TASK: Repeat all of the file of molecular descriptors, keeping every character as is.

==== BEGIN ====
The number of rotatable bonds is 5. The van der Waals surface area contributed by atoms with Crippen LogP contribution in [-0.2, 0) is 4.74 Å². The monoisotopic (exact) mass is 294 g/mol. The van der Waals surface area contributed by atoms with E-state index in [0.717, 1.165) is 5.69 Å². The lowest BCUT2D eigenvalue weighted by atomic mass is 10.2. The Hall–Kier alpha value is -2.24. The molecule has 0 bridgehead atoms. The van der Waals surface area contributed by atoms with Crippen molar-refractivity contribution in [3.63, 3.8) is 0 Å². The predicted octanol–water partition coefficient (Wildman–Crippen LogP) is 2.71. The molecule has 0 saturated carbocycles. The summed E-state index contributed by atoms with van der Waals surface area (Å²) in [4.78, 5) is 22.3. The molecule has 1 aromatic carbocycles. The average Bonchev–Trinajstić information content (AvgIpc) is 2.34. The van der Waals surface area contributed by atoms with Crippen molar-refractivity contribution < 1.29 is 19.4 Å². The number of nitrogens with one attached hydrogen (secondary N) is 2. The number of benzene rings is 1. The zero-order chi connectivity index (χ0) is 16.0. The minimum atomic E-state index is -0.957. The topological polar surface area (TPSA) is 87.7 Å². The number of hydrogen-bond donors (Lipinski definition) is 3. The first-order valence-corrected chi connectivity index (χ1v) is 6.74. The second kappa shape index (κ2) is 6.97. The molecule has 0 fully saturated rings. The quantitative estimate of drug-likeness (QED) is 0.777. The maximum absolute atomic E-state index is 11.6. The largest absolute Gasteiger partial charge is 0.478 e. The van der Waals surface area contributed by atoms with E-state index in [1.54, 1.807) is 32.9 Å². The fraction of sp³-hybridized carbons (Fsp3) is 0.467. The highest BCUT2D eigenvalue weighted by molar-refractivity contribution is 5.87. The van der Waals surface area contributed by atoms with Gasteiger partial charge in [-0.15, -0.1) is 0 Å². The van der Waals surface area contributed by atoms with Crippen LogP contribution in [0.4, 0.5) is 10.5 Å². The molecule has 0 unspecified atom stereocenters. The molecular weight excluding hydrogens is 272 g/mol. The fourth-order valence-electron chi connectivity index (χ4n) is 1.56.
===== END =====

The number of rotatable bonds is 5. The van der Waals surface area contributed by atoms with Crippen LogP contribution in [-0.2, 0) is 4.74 Å². The monoisotopic (exact) mass is 294 g/mol. The van der Waals surface area contributed by atoms with E-state index in [0.717, 1.165) is 5.69 Å². The lowest BCUT2D eigenvalue weighted by atomic mass is 10.2. The Hall–Kier alpha value is -2.24. The molecule has 0 bridgehead atoms. The van der Waals surface area contributed by atoms with Crippen molar-refractivity contribution in [3.63, 3.8) is 0 Å². The predicted octanol–water partition coefficient (Wildman–Crippen LogP) is 2.71. The molecule has 0 saturated carbocycles. The summed E-state index contributed by atoms with van der Waals surface area (Å²) in [4.78, 5) is 22.3. The molecule has 1 aromatic carbocycles. The average Bonchev–Trinajstić information content (AvgIpc) is 2.34. The van der Waals surface area contributed by atoms with Crippen molar-refractivity contribution < 1.29 is 19.4 Å². The number of nitrogens with one attached hydrogen (secondary N) is 2. The number of benzene rings is 1. The zero-order chi connectivity index (χ0) is 16.0. The minimum atomic E-state index is -0.957. The topological polar surface area (TPSA) is 87.7 Å². The number of hydrogen-bond donors (Lipinski definition) is 3. The first-order valence-corrected chi connectivity index (χ1v) is 6.74. The second kappa shape index (κ2) is 6.97. The molecule has 0 fully saturated rings. The quantitative estimate of drug-likeness (QED) is 0.777. The maximum absolute atomic E-state index is 11.6. The largest absolute Gasteiger partial charge is 0.478 e. The van der Waals surface area contributed by atoms with E-state index in [1.54, 1.807) is 32.9 Å². The fraction of sp³-hybridized carbons (Fsp3) is 0.467. The highest BCUT2D eigenvalue weighted by molar-refractivity contribution is 5.87. The van der Waals surface area contributed by atoms with Gasteiger partial charge in [-0.15, -0.1) is 0 Å². The van der Waals surface area contributed by atoms with Crippen LogP contribution in [0.4, 0.5) is 10.5 Å². The molecule has 0 unspecified atom stereocenters. The molecular weight excluding hydrogens is 272 g/mol. The fourth-order valence-electron chi connectivity index (χ4n) is 1.56.